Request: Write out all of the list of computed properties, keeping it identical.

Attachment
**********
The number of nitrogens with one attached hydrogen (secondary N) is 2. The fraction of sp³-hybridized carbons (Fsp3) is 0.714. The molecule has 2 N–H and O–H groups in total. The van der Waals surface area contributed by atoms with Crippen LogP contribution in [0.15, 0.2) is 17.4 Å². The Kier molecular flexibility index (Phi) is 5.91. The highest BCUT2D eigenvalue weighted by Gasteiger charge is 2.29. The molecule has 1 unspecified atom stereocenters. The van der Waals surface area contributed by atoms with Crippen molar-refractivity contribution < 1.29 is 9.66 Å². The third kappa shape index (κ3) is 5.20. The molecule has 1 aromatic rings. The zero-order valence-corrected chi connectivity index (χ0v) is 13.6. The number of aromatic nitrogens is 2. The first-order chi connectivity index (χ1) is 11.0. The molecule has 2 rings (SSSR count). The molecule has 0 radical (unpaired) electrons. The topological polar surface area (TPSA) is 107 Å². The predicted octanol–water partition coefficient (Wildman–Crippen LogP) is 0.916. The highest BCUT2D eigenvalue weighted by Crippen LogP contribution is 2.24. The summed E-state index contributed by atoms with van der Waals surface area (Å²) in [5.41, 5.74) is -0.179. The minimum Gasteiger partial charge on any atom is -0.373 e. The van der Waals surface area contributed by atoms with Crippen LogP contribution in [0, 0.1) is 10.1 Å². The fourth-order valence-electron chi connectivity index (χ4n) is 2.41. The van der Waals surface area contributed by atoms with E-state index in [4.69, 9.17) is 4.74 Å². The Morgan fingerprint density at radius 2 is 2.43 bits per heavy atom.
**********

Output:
The number of nitrogens with one attached hydrogen (secondary N) is 2. The fraction of sp³-hybridized carbons (Fsp3) is 0.714. The molecule has 2 N–H and O–H groups in total. The van der Waals surface area contributed by atoms with Crippen LogP contribution in [0.15, 0.2) is 17.4 Å². The Kier molecular flexibility index (Phi) is 5.91. The highest BCUT2D eigenvalue weighted by Gasteiger charge is 2.29. The molecule has 1 unspecified atom stereocenters. The van der Waals surface area contributed by atoms with Crippen molar-refractivity contribution < 1.29 is 9.66 Å². The third kappa shape index (κ3) is 5.20. The molecule has 1 aromatic rings. The zero-order valence-corrected chi connectivity index (χ0v) is 13.6. The number of aromatic nitrogens is 2. The first-order chi connectivity index (χ1) is 11.0. The molecule has 2 rings (SSSR count). The molecule has 0 radical (unpaired) electrons. The topological polar surface area (TPSA) is 107 Å². The predicted octanol–water partition coefficient (Wildman–Crippen LogP) is 0.916. The highest BCUT2D eigenvalue weighted by Crippen LogP contribution is 2.24. The summed E-state index contributed by atoms with van der Waals surface area (Å²) in [5.41, 5.74) is -0.179. The minimum Gasteiger partial charge on any atom is -0.373 e. The van der Waals surface area contributed by atoms with Crippen LogP contribution in [0, 0.1) is 10.1 Å². The fourth-order valence-electron chi connectivity index (χ4n) is 2.41. The van der Waals surface area contributed by atoms with E-state index in [4.69, 9.17) is 4.74 Å². The Morgan fingerprint density at radius 2 is 2.43 bits per heavy atom.